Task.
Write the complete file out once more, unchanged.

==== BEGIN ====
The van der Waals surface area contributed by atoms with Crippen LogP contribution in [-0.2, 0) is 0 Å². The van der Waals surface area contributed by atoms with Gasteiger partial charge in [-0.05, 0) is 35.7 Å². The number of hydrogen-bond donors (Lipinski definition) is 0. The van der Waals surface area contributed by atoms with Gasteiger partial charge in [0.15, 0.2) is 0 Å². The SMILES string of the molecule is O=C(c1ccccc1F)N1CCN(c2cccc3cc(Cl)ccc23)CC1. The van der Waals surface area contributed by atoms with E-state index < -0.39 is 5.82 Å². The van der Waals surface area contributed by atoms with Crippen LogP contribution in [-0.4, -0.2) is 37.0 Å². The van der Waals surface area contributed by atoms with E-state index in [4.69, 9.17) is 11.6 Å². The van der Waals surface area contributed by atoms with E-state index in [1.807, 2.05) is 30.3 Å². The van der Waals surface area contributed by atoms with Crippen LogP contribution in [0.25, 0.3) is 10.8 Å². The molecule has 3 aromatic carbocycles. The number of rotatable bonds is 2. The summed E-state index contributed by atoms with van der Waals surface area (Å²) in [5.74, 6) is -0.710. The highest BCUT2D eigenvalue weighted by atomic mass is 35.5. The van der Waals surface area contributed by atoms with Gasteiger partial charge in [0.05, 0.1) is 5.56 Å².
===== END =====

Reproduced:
The van der Waals surface area contributed by atoms with Crippen LogP contribution in [-0.2, 0) is 0 Å². The van der Waals surface area contributed by atoms with Gasteiger partial charge in [-0.05, 0) is 35.7 Å². The number of hydrogen-bond donors (Lipinski definition) is 0. The van der Waals surface area contributed by atoms with Gasteiger partial charge in [0.15, 0.2) is 0 Å². The SMILES string of the molecule is O=C(c1ccccc1F)N1CCN(c2cccc3cc(Cl)ccc23)CC1. The van der Waals surface area contributed by atoms with E-state index < -0.39 is 5.82 Å². The van der Waals surface area contributed by atoms with Crippen LogP contribution in [-0.4, -0.2) is 37.0 Å². The van der Waals surface area contributed by atoms with E-state index in [4.69, 9.17) is 11.6 Å². The van der Waals surface area contributed by atoms with E-state index in [1.807, 2.05) is 30.3 Å². The van der Waals surface area contributed by atoms with Crippen LogP contribution in [0.25, 0.3) is 10.8 Å². The molecule has 3 aromatic carbocycles. The number of rotatable bonds is 2. The summed E-state index contributed by atoms with van der Waals surface area (Å²) in [5.74, 6) is -0.710. The highest BCUT2D eigenvalue weighted by atomic mass is 35.5. The van der Waals surface area contributed by atoms with Gasteiger partial charge in [0.05, 0.1) is 5.56 Å².